Molinate 2212-67-1
Nitrobenzene 98-95-3
Nitroglycerin 55-63-0
N-Methyl-2-pyrrolidone 872-50-4
N-Nitrosodimethylamine (NDMA) 62-75-9
n-Propylbenzene 103-65-1
o-Dichlorobenzene 95-50-1
o-Toluidine 95-53-4
Oxirane, methyl- 75-56-9
Oxydemeton-methyl 301-12-2
Oxyfluorfen 42874-03-3
Paclobutrazol 76738-62-0
p-Dichlorobenzene 106-46-7
Pentachlorophenol 87-86-5
Perchlorate 14797-73-0
Perfluorooctane sulfonic acid (PFOS) 1763-23-1
Perfluorooctanoic acid (PFOA) 335-67-1
Picloram 1918-02-1
Polychlorinated biphenyls 1336-36-3
Profenofos 41198-08-7
Propetamphos 31218-83-4
Propionic acid 79-09-4
Pyridate 55512-33-9
Quinclorac 84087-01-4
Quinoline 91-22-5
Quizalofop-P-ethyl 100646-51-3
RDX 121-82-4
sec-Butylbenzene 135-98-8
Sodium tetrathiocarbonate 7345-69-9
Styrene 100-42-5
Sulfosate 81591-81-3
Temephos 3383-96-8
Terbufos 13071-79-9
Terbufos sulfone 56070-16-7
Tetrachloroethylene 127-18-4
Thiophanate-methyl 23564-05-8
Toluene diisocyanate 26471-62-5
Toxaphene 8001-35-2
trans-1,2-Dichloroethylene 156-60-5
Trichloroethylene 79-01-6
Triethylamine 121-44-8
Triflumizole 68694-11-1
Trinexapac-ethyl 95266-40-3
Triphenyltin hydroxide (TPTH) 76-87-9
Vinclozolin 50471-44-8
Xylenes (total) 1330-20-7
Ziram 137-30-4
endpoint of a test
endpoints of environmental toxicity testing
energy efficiency

the percentage of total energy input that does useful work and is not lost or converted to low temperature, usually useless, heat.

energy source
engineering sciences
engineering tool of environmnetal risk management
enhanced biodegradation

enhanced biodegradation or biostimulation means the addition of nutrients to encourage the growth of indigenous contaminant-degrading microorganisms, is one of the most mature methods of bioremediation. It is applicable to both chlorinated and unchlorinated dissolved hydrocarbons.

Biostimulation is dependent on indigenous organisms and thus requires that they are present and that their environment can be altered in a way that will have the desired bioremediation effect. In addition to an explanation of the concept of biostimulation, this chapter discusses critical aspects of site biogeochemistry, characterization and monitoring, combined biological technologies, and research needs.

Source: US-EPA, Clu-In: http://www.clu-in.org/techfocus/default.focus/sec/Bioremediation_of_Chlorinated_Solvents/cat/Overview/

enhanced composting for POP-contaminated soil
Enhanced Natural Attenuation
Enhanced Natural Attenuation ENA
enhanced noise-protection area
entertainment noise or vibration source
entrance velocity
enviromentally utilization
environment use
environment using
environmental accreditation system

it is a system for the accreditation and supervision of environmental verifiers operated by an impartial institution or organisation designated or created by the Member State (accreditation body), with sufficient resources and competency and having appropriate procedures for performing the functions defined by the Regulation of 761/2001 for such a system.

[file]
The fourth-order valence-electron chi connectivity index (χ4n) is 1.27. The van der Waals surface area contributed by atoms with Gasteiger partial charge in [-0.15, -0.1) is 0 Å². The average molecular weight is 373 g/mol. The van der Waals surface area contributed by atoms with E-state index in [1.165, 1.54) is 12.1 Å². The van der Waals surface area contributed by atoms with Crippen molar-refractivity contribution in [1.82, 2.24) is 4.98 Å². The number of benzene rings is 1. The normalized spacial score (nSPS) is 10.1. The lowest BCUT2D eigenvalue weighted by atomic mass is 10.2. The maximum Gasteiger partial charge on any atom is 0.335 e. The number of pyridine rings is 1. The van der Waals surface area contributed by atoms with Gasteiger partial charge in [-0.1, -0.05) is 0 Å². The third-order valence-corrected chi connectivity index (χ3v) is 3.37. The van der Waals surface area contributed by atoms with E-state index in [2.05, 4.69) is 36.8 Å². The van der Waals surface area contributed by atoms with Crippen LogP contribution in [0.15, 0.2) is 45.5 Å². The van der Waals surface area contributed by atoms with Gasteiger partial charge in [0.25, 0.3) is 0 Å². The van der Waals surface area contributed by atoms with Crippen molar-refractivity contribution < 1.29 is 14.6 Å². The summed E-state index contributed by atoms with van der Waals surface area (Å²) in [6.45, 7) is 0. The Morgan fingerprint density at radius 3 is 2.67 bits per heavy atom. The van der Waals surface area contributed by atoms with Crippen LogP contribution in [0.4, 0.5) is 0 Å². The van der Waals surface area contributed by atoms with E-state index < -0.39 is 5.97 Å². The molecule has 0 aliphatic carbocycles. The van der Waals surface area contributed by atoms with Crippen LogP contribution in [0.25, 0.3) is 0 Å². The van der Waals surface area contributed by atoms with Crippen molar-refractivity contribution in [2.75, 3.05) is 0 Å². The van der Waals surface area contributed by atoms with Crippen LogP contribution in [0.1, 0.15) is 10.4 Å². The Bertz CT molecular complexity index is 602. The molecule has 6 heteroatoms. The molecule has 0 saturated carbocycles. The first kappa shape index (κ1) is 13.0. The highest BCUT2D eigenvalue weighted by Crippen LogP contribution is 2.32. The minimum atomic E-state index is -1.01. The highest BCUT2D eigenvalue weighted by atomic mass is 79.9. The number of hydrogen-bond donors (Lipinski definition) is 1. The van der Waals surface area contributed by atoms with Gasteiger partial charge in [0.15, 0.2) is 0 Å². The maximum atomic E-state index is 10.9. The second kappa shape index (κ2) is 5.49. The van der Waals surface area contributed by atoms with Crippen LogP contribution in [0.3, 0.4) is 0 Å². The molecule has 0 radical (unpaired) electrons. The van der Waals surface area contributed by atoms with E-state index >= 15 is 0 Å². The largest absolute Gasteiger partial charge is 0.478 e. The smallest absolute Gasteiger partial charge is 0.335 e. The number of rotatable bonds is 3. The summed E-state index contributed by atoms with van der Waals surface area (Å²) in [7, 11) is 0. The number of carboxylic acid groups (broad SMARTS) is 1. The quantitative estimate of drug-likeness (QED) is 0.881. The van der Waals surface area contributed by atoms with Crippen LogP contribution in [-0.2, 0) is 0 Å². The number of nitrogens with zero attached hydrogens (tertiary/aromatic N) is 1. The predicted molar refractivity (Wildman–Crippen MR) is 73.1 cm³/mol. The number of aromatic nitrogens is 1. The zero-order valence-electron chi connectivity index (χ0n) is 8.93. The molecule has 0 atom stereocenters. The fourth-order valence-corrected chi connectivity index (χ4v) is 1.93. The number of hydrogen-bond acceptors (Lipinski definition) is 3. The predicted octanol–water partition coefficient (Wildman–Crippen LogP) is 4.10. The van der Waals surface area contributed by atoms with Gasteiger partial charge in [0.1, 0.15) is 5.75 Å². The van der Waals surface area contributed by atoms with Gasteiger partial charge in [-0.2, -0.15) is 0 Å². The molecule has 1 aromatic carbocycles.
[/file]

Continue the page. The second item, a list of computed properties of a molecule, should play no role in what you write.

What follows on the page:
Regulation (EC) No 761/2001 of the European Parliament and of the Council of 19 March 2001 allowing voluntary participation by organisations in a Community eco-management and audit scheme (EMAS).

For the purposes of Article 9 of Regulation (EC) No 761/2001, the Commission recognises the following standards and accreditation requirements for the certification bodies:

1. in Austrian legislation: Environmental Management Law (UMG BGBl.I Nr.96/2001) in the relevant version applicable to environmental verifier organisations and individual environmental verifiers;

2. in German legislation: guidelines for accreditation of certification bodies for environmental management systems (EMS) and certification procedures for EMS — issued September 1996 by the German Federal Ministries of Environment, Nature Conservation and Nuclear Safety and for Economics and approved by the Environmental Verification Committee pursuant to Article 21 of the German EMAS Act (Umweltauditgesetz);

3. accreditation requirements, based on the corresponding Guidelines endorsed and made publicly available by the European cooperation for Accreditation (EA), for ISO 14001:2004 certification bodies accredited according to either of the following:

(a) ISO/IEC 17021:2006 (Conformity assessment — Requirements for bodies providing audit and certification of management systems);

(b) ISO/IEC Guide 66:1999 (General Requirements for bodies operating assessment and certification/registration of environmental management systems EMS) until 15 September 2008.

environmental air
environmental contamination
environmental damage preventive measure
environmental effects of management activities
environmental element
environmental ethics
environmental fate of chemical substances
environmental impact assessment

a process which predicts the magnitude and importance of effects of a proposed activity on the environment, and on human health, and establishes conditions under which the activity may be undertaken. The results of the process may prevent the activity from proceeding if the potential effects are unacceptable.

Source: http://www.iisd.org/sd/glossary.aspx

environmental impact of transport

impact of transportation-related activities on the environment, in particular, those impacts dealing with air pollution, noise, displacement of people and businesses, disruption of wildlife habitats, and overall growth-inducing effects.